Summary Judgment Law & Legal Definition


A summary judgment is a decision made on the basis of statements and evidence presented in the legal pleadings and documents filed, without a trial. It is used when there is no dispute as to the facts of the case, and one party is entitled to judgment as a matter of law. Summary judgment is properly granted when the evidence in support of the moving party establishes that there is no genuine issue of material fact to be tried. A material fact is one which tends to prove or disprove an element of the claim.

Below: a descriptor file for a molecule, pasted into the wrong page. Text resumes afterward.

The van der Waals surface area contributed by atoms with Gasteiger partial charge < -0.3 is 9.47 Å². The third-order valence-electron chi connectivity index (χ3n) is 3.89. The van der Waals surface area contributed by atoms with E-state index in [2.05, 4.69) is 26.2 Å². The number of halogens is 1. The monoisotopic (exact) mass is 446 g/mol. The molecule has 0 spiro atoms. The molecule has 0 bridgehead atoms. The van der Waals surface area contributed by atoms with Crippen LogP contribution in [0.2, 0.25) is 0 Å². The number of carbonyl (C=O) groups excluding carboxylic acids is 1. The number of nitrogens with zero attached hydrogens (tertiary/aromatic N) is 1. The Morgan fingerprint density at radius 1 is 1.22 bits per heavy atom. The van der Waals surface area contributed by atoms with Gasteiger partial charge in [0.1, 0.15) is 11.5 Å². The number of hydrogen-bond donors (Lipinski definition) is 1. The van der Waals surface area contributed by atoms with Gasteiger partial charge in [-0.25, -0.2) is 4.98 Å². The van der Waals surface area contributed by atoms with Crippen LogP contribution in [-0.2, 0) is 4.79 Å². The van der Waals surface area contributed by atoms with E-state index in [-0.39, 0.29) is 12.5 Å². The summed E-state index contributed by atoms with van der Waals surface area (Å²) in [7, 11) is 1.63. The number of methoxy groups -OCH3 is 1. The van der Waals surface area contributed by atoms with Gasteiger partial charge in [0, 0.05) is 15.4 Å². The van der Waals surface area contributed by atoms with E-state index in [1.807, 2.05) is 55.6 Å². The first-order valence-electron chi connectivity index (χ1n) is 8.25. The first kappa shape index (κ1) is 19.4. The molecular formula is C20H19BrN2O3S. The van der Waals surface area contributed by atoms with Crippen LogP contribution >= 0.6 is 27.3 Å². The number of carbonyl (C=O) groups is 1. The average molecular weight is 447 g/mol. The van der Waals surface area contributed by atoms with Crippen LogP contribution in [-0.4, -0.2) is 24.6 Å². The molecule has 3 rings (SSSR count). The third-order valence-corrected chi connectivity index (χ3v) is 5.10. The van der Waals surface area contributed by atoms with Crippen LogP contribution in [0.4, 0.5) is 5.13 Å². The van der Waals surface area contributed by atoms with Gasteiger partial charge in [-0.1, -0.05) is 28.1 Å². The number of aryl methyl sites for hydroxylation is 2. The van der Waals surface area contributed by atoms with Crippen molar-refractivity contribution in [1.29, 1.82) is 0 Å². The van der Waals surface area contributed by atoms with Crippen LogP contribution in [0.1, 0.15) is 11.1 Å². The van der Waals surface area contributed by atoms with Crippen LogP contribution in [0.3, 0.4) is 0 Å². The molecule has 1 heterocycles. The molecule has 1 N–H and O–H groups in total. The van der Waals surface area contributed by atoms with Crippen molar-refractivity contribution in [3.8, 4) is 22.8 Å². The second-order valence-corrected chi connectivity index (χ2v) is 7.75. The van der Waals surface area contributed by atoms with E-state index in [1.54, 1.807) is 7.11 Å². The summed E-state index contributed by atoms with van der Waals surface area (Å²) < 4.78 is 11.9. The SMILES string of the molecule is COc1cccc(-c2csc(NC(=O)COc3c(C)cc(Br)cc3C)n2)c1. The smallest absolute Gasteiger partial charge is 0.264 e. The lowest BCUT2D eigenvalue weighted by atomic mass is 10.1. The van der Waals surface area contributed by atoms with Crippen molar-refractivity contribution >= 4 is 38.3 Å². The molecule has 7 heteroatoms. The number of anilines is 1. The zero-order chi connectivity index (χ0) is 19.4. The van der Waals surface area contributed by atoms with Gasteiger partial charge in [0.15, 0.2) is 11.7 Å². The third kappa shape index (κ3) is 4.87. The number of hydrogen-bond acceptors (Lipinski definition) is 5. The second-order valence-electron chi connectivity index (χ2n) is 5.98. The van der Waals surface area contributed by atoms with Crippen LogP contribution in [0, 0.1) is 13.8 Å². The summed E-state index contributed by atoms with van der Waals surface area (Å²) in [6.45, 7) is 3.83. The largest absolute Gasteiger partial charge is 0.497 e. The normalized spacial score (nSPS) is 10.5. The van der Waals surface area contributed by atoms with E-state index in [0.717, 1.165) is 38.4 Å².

The motion for summary judgment may be brought by any party to the case and supported by declarations under oath, excerpts from depositions which are under oath, admissions of fact and other discovery, as well as case law and other legal authority, that argue that there are no triable issues of fact and that the settled facts require a summary judgment for the moving party. If the motion for summary judgment is denied, the case proceeds in the court system until settled or concluded after trial.